New Lead Paint Laws & Fat-Tire Mountain Bikes

BY: DAVE LENHARDT

You’ve probably heard that renters and homeowners in Massachusetts are affected by lead paint laws, but have you heard that those rules changed SIGNIFICANTLY recently? There are two main changes. The first of these focuses on what’s considered to be a dangerous location for lead paint in a home, and the second change is to the level used as the definition of lead poisoning.

 

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Lead Paint is commonly found on window sills

 

Although dangerous surfaces basically used to be defined as anything a child could put their mouth on, the new laws seem to realize that children don’t typically go around biting baseboards as much as they would put a windowsill in their mouth because it happens to be conveniently located where they are looking out a window. Along with reducing the surfaces labeled as “mouthable”, the new rules also add another type of danger area called “Friction Surfaces” where doors rub against jambs or feet rub against stairs. MA state put out a flyer to explain these differences, which can be downloaded HERE.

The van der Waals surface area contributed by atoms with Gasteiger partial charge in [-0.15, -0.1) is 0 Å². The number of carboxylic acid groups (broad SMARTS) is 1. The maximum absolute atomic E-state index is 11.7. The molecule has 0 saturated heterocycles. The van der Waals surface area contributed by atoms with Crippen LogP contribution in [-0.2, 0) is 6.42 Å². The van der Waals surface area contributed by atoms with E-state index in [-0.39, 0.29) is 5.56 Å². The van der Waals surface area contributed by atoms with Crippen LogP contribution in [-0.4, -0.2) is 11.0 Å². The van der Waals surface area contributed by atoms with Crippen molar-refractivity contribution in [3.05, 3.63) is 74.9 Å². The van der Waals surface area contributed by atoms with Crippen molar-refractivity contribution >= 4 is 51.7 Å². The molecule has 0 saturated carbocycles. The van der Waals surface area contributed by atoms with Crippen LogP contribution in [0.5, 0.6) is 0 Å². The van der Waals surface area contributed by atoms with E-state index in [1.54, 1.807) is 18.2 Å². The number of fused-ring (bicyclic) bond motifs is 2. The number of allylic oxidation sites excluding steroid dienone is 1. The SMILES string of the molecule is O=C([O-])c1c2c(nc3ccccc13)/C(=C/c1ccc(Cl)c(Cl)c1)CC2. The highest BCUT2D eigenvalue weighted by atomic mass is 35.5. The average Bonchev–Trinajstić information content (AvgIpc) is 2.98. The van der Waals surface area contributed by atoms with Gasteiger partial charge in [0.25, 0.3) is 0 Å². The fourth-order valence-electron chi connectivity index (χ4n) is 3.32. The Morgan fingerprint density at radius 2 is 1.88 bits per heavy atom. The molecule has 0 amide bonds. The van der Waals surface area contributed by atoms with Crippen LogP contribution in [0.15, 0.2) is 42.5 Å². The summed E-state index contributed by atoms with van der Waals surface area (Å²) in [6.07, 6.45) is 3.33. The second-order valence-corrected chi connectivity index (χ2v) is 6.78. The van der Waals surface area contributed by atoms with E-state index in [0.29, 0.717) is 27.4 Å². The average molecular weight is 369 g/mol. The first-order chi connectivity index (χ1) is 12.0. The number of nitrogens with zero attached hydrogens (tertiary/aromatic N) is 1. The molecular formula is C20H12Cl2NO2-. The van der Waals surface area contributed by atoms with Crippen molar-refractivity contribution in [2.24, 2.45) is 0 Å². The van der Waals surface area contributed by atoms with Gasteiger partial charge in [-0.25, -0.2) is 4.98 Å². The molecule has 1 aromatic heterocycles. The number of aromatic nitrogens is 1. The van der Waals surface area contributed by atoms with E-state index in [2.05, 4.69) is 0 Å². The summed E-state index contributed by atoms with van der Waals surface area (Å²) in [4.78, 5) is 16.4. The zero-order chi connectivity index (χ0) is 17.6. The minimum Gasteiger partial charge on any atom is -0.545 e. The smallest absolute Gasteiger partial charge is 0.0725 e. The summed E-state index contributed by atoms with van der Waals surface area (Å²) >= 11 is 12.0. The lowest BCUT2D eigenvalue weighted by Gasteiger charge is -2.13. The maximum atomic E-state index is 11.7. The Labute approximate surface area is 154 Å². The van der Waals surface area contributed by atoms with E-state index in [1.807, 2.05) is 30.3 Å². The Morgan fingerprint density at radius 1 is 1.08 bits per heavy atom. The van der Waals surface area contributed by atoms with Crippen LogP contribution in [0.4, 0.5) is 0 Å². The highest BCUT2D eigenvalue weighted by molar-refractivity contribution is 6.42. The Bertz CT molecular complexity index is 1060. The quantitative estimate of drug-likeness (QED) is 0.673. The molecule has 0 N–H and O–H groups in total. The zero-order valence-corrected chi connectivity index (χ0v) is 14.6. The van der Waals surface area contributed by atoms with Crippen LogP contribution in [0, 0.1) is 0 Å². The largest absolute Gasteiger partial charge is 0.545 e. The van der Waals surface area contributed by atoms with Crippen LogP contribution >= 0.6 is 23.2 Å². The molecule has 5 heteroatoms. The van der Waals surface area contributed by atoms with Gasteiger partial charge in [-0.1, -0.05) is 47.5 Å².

The second part of the law that changed is the level of lead in the blood that is considered poisonous. The old law considered a child “lead poisoned” if 25 micrograms per deciliter (µg/dL) was found in their blood, and the new law reduces that to 10 µg/dL. MA state also now follows CDC guidance by further defining a new “Blood Lead Level of Concern” as 5 to less than 10 µg/dL in a child younger than six years old, which will serve as a way to monitor kids who are at risk and help them avoid reaching the 10 µg/dL threshold.

 

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The use of lead paint on residential surfaces was banned in 1978

 

As a whole, the new rules seem to take childhood lead poisoning much more seriously, as well as make control of lead paint much more reasonable for homeowners. These changes happened to be perfectly timed for me to obtain some real-world numbers. I had my house tested and received a quote in 2016, before the new rules were adopted, the same company adjusted their quote based on the new rules and told me that the actual de-leading work itself would be reduced about 40% compared to the original number due to the changes. This translated to about $2,000 less than I would have paid under the old rules, which is just about enough to buy a fat-tire bike! Just please don’t tell my wife, tell her we spent it all on de-leading… and let me keep my new bike at your house!

 

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Dave On His New Fat-Tire Bike

 

Do you have questions about home buying or selling?  Dave Lenhardt can be reached at:

Dave@KadilakRealtyGroup.com
Kadilak Realty Group
Keller Williams Boston Northwest
Call or text 781-557-8673
Facebook: www.facebook.com/LenhardtHomes

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